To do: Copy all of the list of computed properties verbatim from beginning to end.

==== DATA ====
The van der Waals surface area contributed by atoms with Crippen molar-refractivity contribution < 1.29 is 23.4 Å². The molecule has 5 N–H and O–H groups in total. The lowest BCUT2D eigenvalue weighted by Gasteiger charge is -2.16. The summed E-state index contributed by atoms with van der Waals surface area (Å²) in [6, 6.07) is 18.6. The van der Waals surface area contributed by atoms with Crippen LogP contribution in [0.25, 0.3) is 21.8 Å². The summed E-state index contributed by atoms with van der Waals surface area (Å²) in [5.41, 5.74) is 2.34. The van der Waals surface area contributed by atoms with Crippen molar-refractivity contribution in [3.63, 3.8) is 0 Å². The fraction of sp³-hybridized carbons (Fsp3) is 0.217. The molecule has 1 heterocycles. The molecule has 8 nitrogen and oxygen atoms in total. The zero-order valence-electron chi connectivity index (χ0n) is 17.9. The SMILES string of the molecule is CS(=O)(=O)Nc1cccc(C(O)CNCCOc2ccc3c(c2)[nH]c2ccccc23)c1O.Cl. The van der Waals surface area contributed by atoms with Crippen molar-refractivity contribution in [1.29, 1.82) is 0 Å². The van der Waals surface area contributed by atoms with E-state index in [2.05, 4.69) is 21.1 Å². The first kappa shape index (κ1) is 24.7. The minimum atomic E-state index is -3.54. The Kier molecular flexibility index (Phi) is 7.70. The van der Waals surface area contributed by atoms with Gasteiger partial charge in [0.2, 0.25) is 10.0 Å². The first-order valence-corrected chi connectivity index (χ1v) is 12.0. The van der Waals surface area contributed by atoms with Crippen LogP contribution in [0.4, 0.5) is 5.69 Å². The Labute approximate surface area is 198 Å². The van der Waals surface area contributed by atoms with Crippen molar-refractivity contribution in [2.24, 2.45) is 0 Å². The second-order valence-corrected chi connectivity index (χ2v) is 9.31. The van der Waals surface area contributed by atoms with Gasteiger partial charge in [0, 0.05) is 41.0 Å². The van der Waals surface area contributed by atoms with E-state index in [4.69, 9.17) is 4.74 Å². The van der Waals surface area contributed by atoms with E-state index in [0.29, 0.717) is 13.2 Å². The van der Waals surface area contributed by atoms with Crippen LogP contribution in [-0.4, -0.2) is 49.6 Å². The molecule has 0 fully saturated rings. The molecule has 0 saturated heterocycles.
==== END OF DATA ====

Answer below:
The van der Waals surface area contributed by atoms with Crippen molar-refractivity contribution < 1.29 is 23.4 Å². The molecule has 5 N–H and O–H groups in total. The lowest BCUT2D eigenvalue weighted by Gasteiger charge is -2.16. The summed E-state index contributed by atoms with van der Waals surface area (Å²) in [6, 6.07) is 18.6. The van der Waals surface area contributed by atoms with Crippen LogP contribution in [0.25, 0.3) is 21.8 Å². The summed E-state index contributed by atoms with van der Waals surface area (Å²) in [5.41, 5.74) is 2.34. The van der Waals surface area contributed by atoms with Crippen molar-refractivity contribution in [3.63, 3.8) is 0 Å². The fraction of sp³-hybridized carbons (Fsp3) is 0.217. The molecule has 1 heterocycles. The molecule has 8 nitrogen and oxygen atoms in total. The zero-order valence-electron chi connectivity index (χ0n) is 17.9. The SMILES string of the molecule is CS(=O)(=O)Nc1cccc(C(O)CNCCOc2ccc3c(c2)[nH]c2ccccc23)c1O.Cl. The van der Waals surface area contributed by atoms with Crippen molar-refractivity contribution in [1.29, 1.82) is 0 Å². The van der Waals surface area contributed by atoms with E-state index in [2.05, 4.69) is 21.1 Å². The first kappa shape index (κ1) is 24.7. The minimum atomic E-state index is -3.54. The Kier molecular flexibility index (Phi) is 7.70. The van der Waals surface area contributed by atoms with Gasteiger partial charge in [0.2, 0.25) is 10.0 Å². The first-order valence-corrected chi connectivity index (χ1v) is 12.0. The van der Waals surface area contributed by atoms with Crippen LogP contribution in [0.4, 0.5) is 5.69 Å². The Labute approximate surface area is 198 Å². The van der Waals surface area contributed by atoms with Crippen molar-refractivity contribution in [2.24, 2.45) is 0 Å². The second-order valence-corrected chi connectivity index (χ2v) is 9.31. The van der Waals surface area contributed by atoms with Gasteiger partial charge in [0, 0.05) is 41.0 Å². The van der Waals surface area contributed by atoms with E-state index in [4.69, 9.17) is 4.74 Å². The van der Waals surface area contributed by atoms with E-state index in [0.29, 0.717) is 13.2 Å². The van der Waals surface area contributed by atoms with Crippen LogP contribution in [-0.4, -0.2) is 49.6 Å². The molecule has 0 fully saturated rings. The molecule has 0 saturated heterocycles.